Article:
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Continuing the calculation at Jupyter Notebook on another day

asked 2022-05-01 21:36:35 +0200

Vibap gravatar image

updated 2022-05-02 12:03:38 +0200

I'm running a function at Jupyter Notebook which might cost more than 5 hours to be completed in my estimate.

When we play games, we don't usually complete every mission just in one day but save it at some point, and continue it on another day.

Likewise, to stop and save the calculation at some point and continue the calculation from that saved point on another day, what would be the necessary steps that I must follow?

If I look at menu bar in the upper side, I see 'Run' button and '■'(black square) button next to it.

Would pressing the '■'(black square) button enough to save the calculation? After saving it, if I load the file on another day and press the 'Run' button, would it continue the calculation from the saved point and not restart the whole process again?

For example, if there is a task that costs 5 hours, saving it at some point after calculating it for 4 hours, and loading it on another day to continue and finish the remaining 1 hour of task,

would this happen by just pressing 'Run' and '■'(black square) as what I mentioned above?

If not, I would like to know whether there is any way to do this.


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answered 2022-05-02 12:41:55 +0200

tmonteil gravatar image

Regarding the way you propose, the answer is no : the jupyter notebook does not know and is not able to save the state of a computation.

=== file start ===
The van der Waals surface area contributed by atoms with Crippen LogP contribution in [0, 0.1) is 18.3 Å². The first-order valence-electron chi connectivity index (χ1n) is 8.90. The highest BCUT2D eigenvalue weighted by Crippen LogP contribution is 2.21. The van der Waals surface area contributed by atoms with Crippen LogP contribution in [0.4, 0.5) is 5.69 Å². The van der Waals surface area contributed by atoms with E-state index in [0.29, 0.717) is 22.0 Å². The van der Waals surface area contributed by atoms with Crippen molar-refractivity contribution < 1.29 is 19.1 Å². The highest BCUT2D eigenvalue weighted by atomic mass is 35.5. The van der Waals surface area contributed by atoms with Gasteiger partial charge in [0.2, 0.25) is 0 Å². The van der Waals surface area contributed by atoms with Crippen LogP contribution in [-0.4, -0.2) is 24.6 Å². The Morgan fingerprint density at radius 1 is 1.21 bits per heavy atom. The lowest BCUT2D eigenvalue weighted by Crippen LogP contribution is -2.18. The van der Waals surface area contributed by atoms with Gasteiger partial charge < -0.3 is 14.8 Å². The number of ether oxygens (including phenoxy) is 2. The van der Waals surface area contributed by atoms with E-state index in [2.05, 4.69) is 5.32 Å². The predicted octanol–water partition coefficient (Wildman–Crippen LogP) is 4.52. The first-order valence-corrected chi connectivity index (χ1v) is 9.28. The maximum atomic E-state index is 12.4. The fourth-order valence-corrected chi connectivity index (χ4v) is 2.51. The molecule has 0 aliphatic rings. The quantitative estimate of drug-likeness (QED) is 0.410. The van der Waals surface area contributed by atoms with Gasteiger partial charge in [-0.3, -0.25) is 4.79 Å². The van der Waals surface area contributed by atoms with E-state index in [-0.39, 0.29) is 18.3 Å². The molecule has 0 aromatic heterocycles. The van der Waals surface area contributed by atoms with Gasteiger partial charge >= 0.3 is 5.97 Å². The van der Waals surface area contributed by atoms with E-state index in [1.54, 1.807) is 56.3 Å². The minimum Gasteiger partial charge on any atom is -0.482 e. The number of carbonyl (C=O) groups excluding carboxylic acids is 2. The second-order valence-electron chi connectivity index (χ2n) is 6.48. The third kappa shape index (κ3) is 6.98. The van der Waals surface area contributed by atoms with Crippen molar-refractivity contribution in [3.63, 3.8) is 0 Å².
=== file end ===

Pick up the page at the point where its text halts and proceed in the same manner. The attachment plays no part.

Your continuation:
I see two options:

  • from inside : you can write checkpoints within your code (e.g. every X iterations) that save, within a file on your disk, all information needed to resume the computation from there. Your function should be written in a way that given such a checkpoint file, comtinue the computation.

  • from outside : in Linux, it is possible to stop a process an resume it later (with STOP and CONT signals). However, Sage launches several processes. An option is to use cgroups. Otherwise, you can run Sage within a virtual machine (e.g. qemu) or a container (e.g. LXC) so that you have control over all Linux processes involved in the computation, those tools provide ways to stop the processes and restart them later (even save the state on the disk if you want to restart them after machine reboot).

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I'm thinking of installing Linux soon. Thank you for introducing the method!!!

Vibap gravatar imageVibap ( 2022-05-02 15:35:31 +0200 )edit

answered 2022-05-03 21:36:22 +0200

Sébastien gravatar image

updated 2022-05-03 22:30:12 +0200

In SageMath, there is save_session and load_session which you can use to save and load a session:

  sage: a = 5
  sage: filename = 'session-2022-05-03'
  sage: save_session(filename)
  sage: del a
  sage: load_session(filename)
  sage: print(a)

This should work the same in the Jupyter notebook.

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Beware : some Sage objects cannot be saved. Most notably Python functions...

Emmanuel Charpentier gravatar imageEmmanuel Charpentier ( 2022-05-03 23:32:05 +0200 )edit

To complement @emmanuel-charpentier comment, some Python variables point to internal state of an external library for which there is no saving protocol. Example : you use a huge MILP solver to which you add constraints one by one depending on the result of the previous solve (see e.g. the source code for hamiltonian cycles). When you add a constraint to an existing solved MILP, the solver is supposed to work "hot", meaning that it uses the previous computations to do the current one (it does not restart from scratch). Such internal state will not be saved with save_session.

tmonteil gravatar imagetmonteil ( 2022-05-05 07:25:23 +0200 )edit

I will definitely check until what extent it works. Super thanks!!!

Vibap gravatar imageVibap ( 2022-05-05 18:39:02 +0200 )edit

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Asked: 2022-05-01 21:02:09 +0200

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Last updated: May 03